Any conservative activist or concerned parent will tell you that video games are dangerously addictive, leading children down a dark path just as destructive as alcohol, drugs or junk food.
That is, of course, ridiculous hyperbole, but there is a nugget of truth in there; some games are ridiculously hard to put down. You spend all day at work watching the clock, just waiting for that moment when you can go home and get back on with the game.
Once you do sit down in front of your TV or PC, time loses all meaning, and before you know it, it's 2am and you need to grab that four hours of sleep before you go back to work and spend your shift waiting to get back to the game.
Maybe it's the gameplay, or the near infinite possibilities, or just the very nature of the game that makes it so easy to lose hours on. Either way, some games just eat up your days, and you're not even mad at them, because they're just that damn good.
Open world games are easy to sink hours into. With so much to explore and so much to do, you often find yourself getting distracted from the main story by pointless (but oddly compelling) side quests, or battling wolves, or running for twenty minutes to see if you can actually reach that mountain in the distance.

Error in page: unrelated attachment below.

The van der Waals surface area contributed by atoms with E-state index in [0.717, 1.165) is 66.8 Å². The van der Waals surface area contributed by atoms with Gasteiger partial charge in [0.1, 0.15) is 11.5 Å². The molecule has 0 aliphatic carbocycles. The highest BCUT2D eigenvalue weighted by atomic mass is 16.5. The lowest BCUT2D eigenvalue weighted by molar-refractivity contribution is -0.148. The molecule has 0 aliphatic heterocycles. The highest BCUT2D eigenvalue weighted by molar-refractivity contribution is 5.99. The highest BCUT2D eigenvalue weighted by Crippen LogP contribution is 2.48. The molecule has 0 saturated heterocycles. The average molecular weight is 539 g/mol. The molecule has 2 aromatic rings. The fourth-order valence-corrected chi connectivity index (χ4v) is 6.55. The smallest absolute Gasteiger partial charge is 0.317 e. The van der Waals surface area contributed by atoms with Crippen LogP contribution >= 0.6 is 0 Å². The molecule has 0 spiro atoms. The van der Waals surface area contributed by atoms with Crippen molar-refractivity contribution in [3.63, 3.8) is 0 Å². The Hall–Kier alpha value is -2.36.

Skyrim, Bethesda's epic fifth entry in the Elder Scrolls series, is one of the worst offenders. Or should that be best?
The main storyline, which involves your character discovering they are the Dragonborn, a mystic warrior who can literally shout people to death, is engaging enough, but as soon as you are given free reign, you're likely to forget about that in favour of one of the hundred side stories, collecting singing flowers, battling giants and bandits, or buying property so you can fill a room with wheels of cheese.
There are bigger game worlds, but Skyrim has one of the most detailed and most beautiful. While there's plenty of open countryside, there's always something to do, and even after sinking solid weeks into the game, you will still be discovering new things to do. DLC packs like Dawnguard and Hearthfire only make the game richer, with the possibility to build your own house and adopt children offering even more distractions from finally going and killing Alduin.